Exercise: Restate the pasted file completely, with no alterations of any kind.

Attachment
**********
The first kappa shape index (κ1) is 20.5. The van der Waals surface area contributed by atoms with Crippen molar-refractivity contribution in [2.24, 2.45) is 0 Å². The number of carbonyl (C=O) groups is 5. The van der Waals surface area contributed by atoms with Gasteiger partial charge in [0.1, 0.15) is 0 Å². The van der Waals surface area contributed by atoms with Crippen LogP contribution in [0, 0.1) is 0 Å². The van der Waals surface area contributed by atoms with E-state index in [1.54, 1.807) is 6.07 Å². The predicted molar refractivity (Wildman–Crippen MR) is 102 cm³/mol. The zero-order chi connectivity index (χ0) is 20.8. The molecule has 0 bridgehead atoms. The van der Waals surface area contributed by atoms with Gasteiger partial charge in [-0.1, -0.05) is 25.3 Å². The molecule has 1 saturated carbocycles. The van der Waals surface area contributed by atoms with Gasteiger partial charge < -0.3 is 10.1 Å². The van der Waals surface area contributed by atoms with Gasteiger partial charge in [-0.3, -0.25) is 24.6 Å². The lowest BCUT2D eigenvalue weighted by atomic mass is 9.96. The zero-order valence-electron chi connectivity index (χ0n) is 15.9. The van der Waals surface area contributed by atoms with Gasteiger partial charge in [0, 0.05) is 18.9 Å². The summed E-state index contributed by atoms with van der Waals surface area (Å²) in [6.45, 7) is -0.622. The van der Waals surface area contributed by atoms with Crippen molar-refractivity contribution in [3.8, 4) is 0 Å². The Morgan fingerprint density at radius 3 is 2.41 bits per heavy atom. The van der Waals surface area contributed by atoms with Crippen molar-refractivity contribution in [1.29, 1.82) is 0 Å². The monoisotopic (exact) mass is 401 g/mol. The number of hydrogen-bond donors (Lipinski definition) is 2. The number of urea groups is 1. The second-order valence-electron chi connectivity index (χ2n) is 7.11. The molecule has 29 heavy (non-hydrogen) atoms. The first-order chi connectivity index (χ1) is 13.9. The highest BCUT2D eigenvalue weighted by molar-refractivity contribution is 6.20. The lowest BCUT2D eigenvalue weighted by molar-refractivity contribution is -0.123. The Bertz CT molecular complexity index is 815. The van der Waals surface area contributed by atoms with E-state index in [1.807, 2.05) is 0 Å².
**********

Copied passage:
The first kappa shape index (κ1) is 20.5. The van der Waals surface area contributed by atoms with Crippen molar-refractivity contribution in [2.24, 2.45) is 0 Å². The number of carbonyl (C=O) groups is 5. The van der Waals surface area contributed by atoms with Gasteiger partial charge in [0.1, 0.15) is 0 Å². The van der Waals surface area contributed by atoms with Crippen LogP contribution in [0, 0.1) is 0 Å². The van der Waals surface area contributed by atoms with E-state index in [1.54, 1.807) is 6.07 Å². The predicted molar refractivity (Wildman–Crippen MR) is 102 cm³/mol. The zero-order chi connectivity index (χ0) is 20.8. The molecule has 0 bridgehead atoms. The van der Waals surface area contributed by atoms with Gasteiger partial charge in [-0.1, -0.05) is 25.3 Å². The molecule has 1 saturated carbocycles. The van der Waals surface area contributed by atoms with Gasteiger partial charge < -0.3 is 10.1 Å². The van der Waals surface area contributed by atoms with Gasteiger partial charge in [-0.3, -0.25) is 24.6 Å². The lowest BCUT2D eigenvalue weighted by atomic mass is 9.96. The zero-order valence-electron chi connectivity index (χ0n) is 15.9. The van der Waals surface area contributed by atoms with Gasteiger partial charge in [0, 0.05) is 18.9 Å². The summed E-state index contributed by atoms with van der Waals surface area (Å²) in [6.45, 7) is -0.622. The van der Waals surface area contributed by atoms with Crippen molar-refractivity contribution in [3.8, 4) is 0 Å². The Morgan fingerprint density at radius 3 is 2.41 bits per heavy atom. The van der Waals surface area contributed by atoms with Crippen molar-refractivity contribution in [1.29, 1.82) is 0 Å². The monoisotopic (exact) mass is 401 g/mol. The number of hydrogen-bond donors (Lipinski definition) is 2. The number of urea groups is 1. The second-order valence-electron chi connectivity index (χ2n) is 7.11. The molecule has 29 heavy (non-hydrogen) atoms. The first-order chi connectivity index (χ1) is 13.9. The highest BCUT2D eigenvalue weighted by molar-refractivity contribution is 6.20. The lowest BCUT2D eigenvalue weighted by molar-refractivity contribution is -0.123. The Bertz CT molecular complexity index is 815. The van der Waals surface area contributed by atoms with E-state index in [1.807, 2.05) is 0 Å².